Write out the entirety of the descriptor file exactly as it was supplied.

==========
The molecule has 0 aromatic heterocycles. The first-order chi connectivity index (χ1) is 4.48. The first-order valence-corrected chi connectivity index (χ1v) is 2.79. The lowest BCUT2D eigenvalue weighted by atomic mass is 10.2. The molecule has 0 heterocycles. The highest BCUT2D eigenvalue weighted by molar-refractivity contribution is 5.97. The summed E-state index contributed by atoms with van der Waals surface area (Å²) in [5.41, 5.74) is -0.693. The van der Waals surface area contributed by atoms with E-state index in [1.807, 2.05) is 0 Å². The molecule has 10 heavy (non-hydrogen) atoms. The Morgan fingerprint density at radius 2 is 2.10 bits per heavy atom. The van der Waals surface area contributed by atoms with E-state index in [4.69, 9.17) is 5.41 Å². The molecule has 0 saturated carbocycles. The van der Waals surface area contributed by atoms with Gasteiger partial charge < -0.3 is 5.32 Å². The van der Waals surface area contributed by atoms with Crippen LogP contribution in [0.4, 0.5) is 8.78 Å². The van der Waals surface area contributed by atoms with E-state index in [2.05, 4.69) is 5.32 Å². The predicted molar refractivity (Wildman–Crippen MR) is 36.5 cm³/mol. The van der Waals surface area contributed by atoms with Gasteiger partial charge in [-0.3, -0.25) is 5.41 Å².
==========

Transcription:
The molecule has 0 aromatic heterocycles. The first-order chi connectivity index (χ1) is 4.48. The first-order valence-corrected chi connectivity index (χ1v) is 2.79. The lowest BCUT2D eigenvalue weighted by atomic mass is 10.2. The molecule has 0 heterocycles. The highest BCUT2D eigenvalue weighted by molar-refractivity contribution is 5.97. The summed E-state index contributed by atoms with van der Waals surface area (Å²) in [5.41, 5.74) is -0.693. The van der Waals surface area contributed by atoms with E-state index in [1.807, 2.05) is 0 Å². The molecule has 10 heavy (non-hydrogen) atoms. The Morgan fingerprint density at radius 2 is 2.10 bits per heavy atom. The van der Waals surface area contributed by atoms with E-state index in [4.69, 9.17) is 5.41 Å². The molecule has 0 saturated carbocycles. The van der Waals surface area contributed by atoms with Gasteiger partial charge < -0.3 is 5.32 Å². The van der Waals surface area contributed by atoms with Crippen LogP contribution in [0.4, 0.5) is 8.78 Å². The van der Waals surface area contributed by atoms with E-state index in [2.05, 4.69) is 5.32 Å². The predicted molar refractivity (Wildman–Crippen MR) is 36.5 cm³/mol. The van der Waals surface area contributed by atoms with Gasteiger partial charge in [-0.3, -0.25) is 5.41 Å².